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Medical Pot Providers Are Targeted

U.S. agents raid homes and dispensaries, and arrest a doctor and her husband. The couple allegedly conspired to distribute marijuana.

June 23, 2005|Associated Press

SACRAMENTO — Federal drug agents launched a crackdown on medical marijuana providers Wednesday, charging a husband and wife in Sacramento and raiding more than 20 San Francisco dispensaries.

In San Francisco, agents conducted searches of three pot clubs and more than 20 homes and businesses, capping a more than two-year investigation into an alleged trafficking ring.

Drug Enforcement Administration officials and the U.S. attorney's office would not say how many people were arrested or give other details, pending a news conference today.

In Sacramento, Dr. Marion Fry, 48, and her husband, attorney Dale C. Schafer, 50, were arrested on a sealed indictment handed down a week ago. The document charges them with conspiracy to grow and distribute marijuana between August 1999 and September 2001 from their storefront California Medical Research Center in Cool, a Sierra foothill community northeast of Sacramento.

"Marijuana was legal in this part of the United States until this month, so any attempt to hold them as serious criminals would have been, I think, inappropriate," said their attorney, Laurence Lichter. "They are charged with violating the old marijuana laws, which are now back in effect, and I'm hoping that the jury will see ... that Dr. Fry was acting as a physician."

Law enforcement officials in Sacramento and San Francisco said the actions were unrelated and were part of independent, long-running investigations.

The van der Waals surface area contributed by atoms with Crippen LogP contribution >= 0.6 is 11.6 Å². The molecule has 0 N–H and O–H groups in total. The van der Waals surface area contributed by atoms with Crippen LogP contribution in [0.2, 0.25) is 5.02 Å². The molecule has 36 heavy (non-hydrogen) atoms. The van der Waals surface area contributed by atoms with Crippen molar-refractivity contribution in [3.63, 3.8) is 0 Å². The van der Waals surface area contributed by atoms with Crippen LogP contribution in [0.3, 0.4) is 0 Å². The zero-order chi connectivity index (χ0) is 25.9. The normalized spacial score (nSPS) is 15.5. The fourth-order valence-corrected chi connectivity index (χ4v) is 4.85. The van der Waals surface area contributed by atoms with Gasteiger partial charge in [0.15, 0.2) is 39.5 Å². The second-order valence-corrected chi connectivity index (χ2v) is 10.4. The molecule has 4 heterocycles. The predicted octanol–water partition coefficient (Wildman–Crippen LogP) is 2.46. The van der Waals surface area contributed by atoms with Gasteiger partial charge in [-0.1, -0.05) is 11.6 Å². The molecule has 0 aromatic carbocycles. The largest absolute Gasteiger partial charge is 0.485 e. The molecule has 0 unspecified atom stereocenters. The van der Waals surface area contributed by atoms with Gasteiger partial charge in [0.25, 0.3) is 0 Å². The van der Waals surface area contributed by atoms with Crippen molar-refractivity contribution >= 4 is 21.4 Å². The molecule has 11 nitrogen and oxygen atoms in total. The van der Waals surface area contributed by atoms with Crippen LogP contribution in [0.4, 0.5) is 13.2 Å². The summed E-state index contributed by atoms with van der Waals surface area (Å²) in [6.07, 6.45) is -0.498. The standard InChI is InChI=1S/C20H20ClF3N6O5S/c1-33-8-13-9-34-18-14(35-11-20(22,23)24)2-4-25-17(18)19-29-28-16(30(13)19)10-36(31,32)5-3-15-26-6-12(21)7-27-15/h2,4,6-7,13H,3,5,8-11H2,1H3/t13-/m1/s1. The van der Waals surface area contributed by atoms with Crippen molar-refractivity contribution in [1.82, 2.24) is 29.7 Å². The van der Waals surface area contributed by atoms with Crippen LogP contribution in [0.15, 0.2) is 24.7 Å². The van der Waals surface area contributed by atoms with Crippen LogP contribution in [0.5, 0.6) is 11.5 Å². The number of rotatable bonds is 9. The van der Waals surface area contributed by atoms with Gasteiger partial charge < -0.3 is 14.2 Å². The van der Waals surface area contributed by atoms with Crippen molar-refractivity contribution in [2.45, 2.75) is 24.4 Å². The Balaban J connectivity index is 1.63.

Lichter, however, said he thought Wednesday's arrests and sweep may have been prompted by the U.S. Supreme Court's medical marijuana ruling two weeks ago. The high court said federal law prohibiting the sale and distribution of narcotics superseded state medical marijuana laws.

California is one of 10 states that allow the use of marijuana for medicinal purposes.

State Atty. Gen. Bill Lockyer supports California's medical marijuana law, but his Bureau of Narcotics Enforcement was involved in the San Francisco investigation, spokeswoman Teresa Schilling said.

"It's more than medical marijuana. This was an illegal marijuana operation," she said.

Gordon Taylor, the assistant special agent in charge of the Sacramento DEA office, alleged that Fry and Schafer also crossed that line. The indictment says the couple were growing more than 100 plants during the period in question.

"They were taking their [medical] clients and turning them into their customer base" for illegal marijuana sales, Taylor said.

Both were freed without posting bail after an initial court hearing Wednesday.

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